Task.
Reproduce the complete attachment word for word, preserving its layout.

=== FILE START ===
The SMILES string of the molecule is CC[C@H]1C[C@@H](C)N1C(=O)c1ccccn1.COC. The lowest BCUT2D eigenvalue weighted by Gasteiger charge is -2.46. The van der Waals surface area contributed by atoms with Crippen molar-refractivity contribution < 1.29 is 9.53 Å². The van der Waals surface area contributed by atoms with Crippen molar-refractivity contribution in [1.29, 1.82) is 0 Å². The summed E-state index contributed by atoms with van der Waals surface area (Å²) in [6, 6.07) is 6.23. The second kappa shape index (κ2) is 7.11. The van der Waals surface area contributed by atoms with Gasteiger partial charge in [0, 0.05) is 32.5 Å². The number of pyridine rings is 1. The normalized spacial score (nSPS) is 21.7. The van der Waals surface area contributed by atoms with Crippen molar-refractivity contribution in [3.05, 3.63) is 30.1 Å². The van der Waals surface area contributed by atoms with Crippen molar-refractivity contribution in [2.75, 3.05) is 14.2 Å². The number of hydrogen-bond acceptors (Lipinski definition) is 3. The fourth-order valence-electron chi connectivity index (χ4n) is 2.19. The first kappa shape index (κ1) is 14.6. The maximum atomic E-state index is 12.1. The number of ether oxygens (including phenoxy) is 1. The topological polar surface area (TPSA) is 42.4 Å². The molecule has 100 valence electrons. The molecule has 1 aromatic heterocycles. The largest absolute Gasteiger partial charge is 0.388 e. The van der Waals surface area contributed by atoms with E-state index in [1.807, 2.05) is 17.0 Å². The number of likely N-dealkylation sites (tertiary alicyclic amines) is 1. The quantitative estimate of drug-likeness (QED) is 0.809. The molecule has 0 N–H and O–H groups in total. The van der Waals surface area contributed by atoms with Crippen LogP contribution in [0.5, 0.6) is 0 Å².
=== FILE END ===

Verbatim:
The SMILES string of the molecule is CC[C@H]1C[C@@H](C)N1C(=O)c1ccccn1.COC. The lowest BCUT2D eigenvalue weighted by Gasteiger charge is -2.46. The van der Waals surface area contributed by atoms with Crippen molar-refractivity contribution < 1.29 is 9.53 Å². The van der Waals surface area contributed by atoms with Crippen molar-refractivity contribution in [1.29, 1.82) is 0 Å². The summed E-state index contributed by atoms with van der Waals surface area (Å²) in [6, 6.07) is 6.23. The second kappa shape index (κ2) is 7.11. The van der Waals surface area contributed by atoms with Gasteiger partial charge in [0, 0.05) is 32.5 Å². The number of pyridine rings is 1. The normalized spacial score (nSPS) is 21.7. The van der Waals surface area contributed by atoms with Crippen molar-refractivity contribution in [3.05, 3.63) is 30.1 Å². The van der Waals surface area contributed by atoms with Crippen molar-refractivity contribution in [2.75, 3.05) is 14.2 Å². The number of hydrogen-bond acceptors (Lipinski definition) is 3. The fourth-order valence-electron chi connectivity index (χ4n) is 2.19. The first kappa shape index (κ1) is 14.6. The maximum atomic E-state index is 12.1. The number of ether oxygens (including phenoxy) is 1. The topological polar surface area (TPSA) is 42.4 Å². The molecule has 100 valence electrons. The molecule has 1 aromatic heterocycles. The largest absolute Gasteiger partial charge is 0.388 e. The van der Waals surface area contributed by atoms with E-state index in [1.807, 2.05) is 17.0 Å². The number of likely N-dealkylation sites (tertiary alicyclic amines) is 1. The quantitative estimate of drug-likeness (QED) is 0.809. The molecule has 0 N–H and O–H groups in total. The van der Waals surface area contributed by atoms with Crippen LogP contribution in [0.5, 0.6) is 0 Å².